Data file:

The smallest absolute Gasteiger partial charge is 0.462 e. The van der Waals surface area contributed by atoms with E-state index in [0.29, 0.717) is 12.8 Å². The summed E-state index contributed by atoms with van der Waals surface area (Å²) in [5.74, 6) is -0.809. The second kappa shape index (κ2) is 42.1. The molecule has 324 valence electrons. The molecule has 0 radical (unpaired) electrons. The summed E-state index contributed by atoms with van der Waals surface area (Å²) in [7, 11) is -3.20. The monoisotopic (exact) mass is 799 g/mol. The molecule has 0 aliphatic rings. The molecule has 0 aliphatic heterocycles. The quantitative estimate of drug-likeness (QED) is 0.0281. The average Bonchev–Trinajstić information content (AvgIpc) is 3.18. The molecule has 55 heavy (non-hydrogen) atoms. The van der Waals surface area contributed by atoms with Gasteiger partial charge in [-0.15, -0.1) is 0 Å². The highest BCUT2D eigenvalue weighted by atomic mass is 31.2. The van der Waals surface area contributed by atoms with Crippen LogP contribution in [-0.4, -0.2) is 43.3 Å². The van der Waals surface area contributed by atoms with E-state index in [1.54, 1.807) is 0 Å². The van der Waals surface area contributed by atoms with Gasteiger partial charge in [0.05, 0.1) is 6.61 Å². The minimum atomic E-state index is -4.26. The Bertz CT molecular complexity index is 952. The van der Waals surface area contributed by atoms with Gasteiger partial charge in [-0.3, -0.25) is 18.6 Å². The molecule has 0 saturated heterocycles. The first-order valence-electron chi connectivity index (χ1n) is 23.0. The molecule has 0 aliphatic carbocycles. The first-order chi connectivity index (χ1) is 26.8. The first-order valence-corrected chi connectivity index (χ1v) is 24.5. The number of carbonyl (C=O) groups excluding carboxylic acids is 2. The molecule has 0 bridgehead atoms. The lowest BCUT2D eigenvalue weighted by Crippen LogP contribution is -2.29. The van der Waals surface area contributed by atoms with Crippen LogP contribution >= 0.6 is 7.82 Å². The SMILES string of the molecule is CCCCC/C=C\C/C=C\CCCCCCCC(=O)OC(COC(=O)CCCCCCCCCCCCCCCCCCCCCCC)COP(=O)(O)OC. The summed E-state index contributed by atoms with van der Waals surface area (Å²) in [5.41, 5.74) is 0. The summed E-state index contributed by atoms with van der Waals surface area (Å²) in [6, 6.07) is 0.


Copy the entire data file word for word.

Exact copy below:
The smallest absolute Gasteiger partial charge is 0.462 e. The van der Waals surface area contributed by atoms with E-state index in [0.29, 0.717) is 12.8 Å². The summed E-state index contributed by atoms with van der Waals surface area (Å²) in [5.74, 6) is -0.809. The second kappa shape index (κ2) is 42.1. The molecule has 324 valence electrons. The molecule has 0 radical (unpaired) electrons. The summed E-state index contributed by atoms with van der Waals surface area (Å²) in [7, 11) is -3.20. The monoisotopic (exact) mass is 799 g/mol. The molecule has 0 aliphatic rings. The molecule has 0 aliphatic heterocycles. The quantitative estimate of drug-likeness (QED) is 0.0281. The average Bonchev–Trinajstić information content (AvgIpc) is 3.18. The molecule has 55 heavy (non-hydrogen) atoms. The van der Waals surface area contributed by atoms with Gasteiger partial charge in [-0.15, -0.1) is 0 Å². The highest BCUT2D eigenvalue weighted by atomic mass is 31.2. The van der Waals surface area contributed by atoms with Crippen LogP contribution in [-0.4, -0.2) is 43.3 Å². The van der Waals surface area contributed by atoms with E-state index in [1.54, 1.807) is 0 Å². The van der Waals surface area contributed by atoms with Gasteiger partial charge in [0.05, 0.1) is 6.61 Å². The minimum atomic E-state index is -4.26. The Bertz CT molecular complexity index is 952. The van der Waals surface area contributed by atoms with Gasteiger partial charge in [-0.3, -0.25) is 18.6 Å². The molecule has 0 saturated heterocycles. The first-order valence-electron chi connectivity index (χ1n) is 23.0. The molecule has 0 aliphatic carbocycles. The first-order chi connectivity index (χ1) is 26.8. The first-order valence-corrected chi connectivity index (χ1v) is 24.5. The number of carbonyl (C=O) groups excluding carboxylic acids is 2. The molecule has 0 bridgehead atoms. The lowest BCUT2D eigenvalue weighted by Crippen LogP contribution is -2.29. The van der Waals surface area contributed by atoms with Crippen LogP contribution >= 0.6 is 7.82 Å². The SMILES string of the molecule is CCCCC/C=C\C/C=C\CCCCCCCC(=O)OC(COC(=O)CCCCCCCCCCCCCCCCCCCCCCC)COP(=O)(O)OC. The summed E-state index contributed by atoms with van der Waals surface area (Å²) in [5.41, 5.74) is 0. The summed E-state index contributed by atoms with van der Waals surface area (Å²) in [6, 6.07) is 0.